Students virtually dissect hologram-like 3-D cadaver

Mar 26, 2014 by Laura Bailey
Dental residents virtually dissect this 3D cadaver, which is anatomically correct. Credit: Laura Bailey

(Phys.org) —The 3-D virtual reality cadaver floats in space like a hologram on an invisible gurney.

University of Michigan 3-D Lab employee Sean Petty stands a few inches away. Petty wears special glasses and pilots a joystick to arbitrarily slice away sections of the cadaver. He enlarges and turns the body for a better view of the detailed anatomy inside.

Alexandre DaSilva, assistant professor at the U-M School of Dentistry, called the virtual reality cadaver the opportunity of a lifetime for himself and for his dental students, residents and doctoral students working with the technology.

"The first time I saw the technology I almost cried," said DaSilva, who also heads the Headache and Orofacial Pain Effort at U-M Dentistry and the Molecular and Behavioral Neuroscience Institute. "In my wildest dream, I never thought that this would be possible."

The 3-D model supplements traditional anatomy class in several ways, DaSilva said. For instance, the residents can back up and redo cuts, and also enlarge areas to see them more closely.

"When you really immerse in the 3-D image, you can use all your senses," said Thiago Nascimento, a postdoctoral student in DaSilva's research lab. "It blew my mind."

MIDEN employee dissects the 3D cadaver. Credit: Laura Bailey

Researchers at the U-M Medical School Visible Human Project had already layered the cadaver into very thin sections. The group shared the anatomical data with Petty and 3-D Lab colleague Theodore Hall. The two then wrote the code that reassembled the body into a computer model, said Eric Maslowski, manager of the 3-D Lab, which is part of the Digital Media Commons, a service of the library.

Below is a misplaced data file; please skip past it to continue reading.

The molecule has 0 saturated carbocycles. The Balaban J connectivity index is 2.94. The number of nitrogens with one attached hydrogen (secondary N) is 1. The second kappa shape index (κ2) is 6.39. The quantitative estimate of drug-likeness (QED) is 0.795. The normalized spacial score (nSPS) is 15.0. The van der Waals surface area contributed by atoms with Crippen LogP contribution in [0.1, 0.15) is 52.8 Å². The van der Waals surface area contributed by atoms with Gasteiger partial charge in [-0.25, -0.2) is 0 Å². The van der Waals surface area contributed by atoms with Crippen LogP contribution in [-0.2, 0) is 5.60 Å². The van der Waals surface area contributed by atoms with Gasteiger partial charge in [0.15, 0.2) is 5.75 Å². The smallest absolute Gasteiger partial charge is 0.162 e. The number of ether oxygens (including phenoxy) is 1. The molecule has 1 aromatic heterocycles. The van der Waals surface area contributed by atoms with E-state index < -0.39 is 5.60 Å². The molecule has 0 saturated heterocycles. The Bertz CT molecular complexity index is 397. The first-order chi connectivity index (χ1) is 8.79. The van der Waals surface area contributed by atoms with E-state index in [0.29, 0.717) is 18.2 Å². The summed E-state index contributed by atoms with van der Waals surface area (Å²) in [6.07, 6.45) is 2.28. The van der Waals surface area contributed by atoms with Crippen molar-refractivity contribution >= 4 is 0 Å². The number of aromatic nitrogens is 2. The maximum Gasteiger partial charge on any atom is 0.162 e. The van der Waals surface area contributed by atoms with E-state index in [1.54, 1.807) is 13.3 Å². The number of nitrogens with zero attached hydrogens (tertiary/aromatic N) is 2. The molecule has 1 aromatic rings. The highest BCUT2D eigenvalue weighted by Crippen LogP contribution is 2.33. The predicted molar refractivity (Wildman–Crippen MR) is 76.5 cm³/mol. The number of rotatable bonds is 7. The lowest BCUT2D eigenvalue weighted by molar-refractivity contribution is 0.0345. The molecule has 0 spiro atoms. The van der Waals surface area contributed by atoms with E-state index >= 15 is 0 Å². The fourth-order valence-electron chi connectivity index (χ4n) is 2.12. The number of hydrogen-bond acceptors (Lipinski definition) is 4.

This video is not supported by your browser at this time.

Maslowski said that other disciplines such as engineering or natural science can use the technology to virtually dissect simulated hurricanes or slice into Mastodons, for example. DaSilva uses it now to study 3-D brains of pain patients to learn about migraine and other disorders.

Explore further: It's shocking: Ultra-focused electric current helps brain curb pain

add to favorites email to friend print save as pdf

Related Stories

Recommended for you

Tablets, cars drive AT&T wireless gains—not phones

7 hours ago

AT&T says it gained 2 million wireless subscribers in the latest quarter, but most were from non-phone services such as tablets and Internet-connected cars. The company is facing pricing pressure from smaller rivals T-Mobile ...

Twitter looks to weave into more mobile apps

8 hours ago

Twitter on Wednesday set out to weave itself into mobile applications with a free "Fabric" platform to help developers build better programs and make more money.

Blink, point, solve an equation: Introducing PhotoMath

9 hours ago

"Ma, can I go now? My phone did my homework." PhotoMath, from the software development company MicroBlink, will make the student's phone do math homework. Just point the camera towards the mathematical expression, ...

Google unveils app for managing Gmail inboxes

9 hours ago

Google is introducing an application designed to make it easier for its Gmail users to find and manage important information that can often become buried in their inboxes.

User comments : 0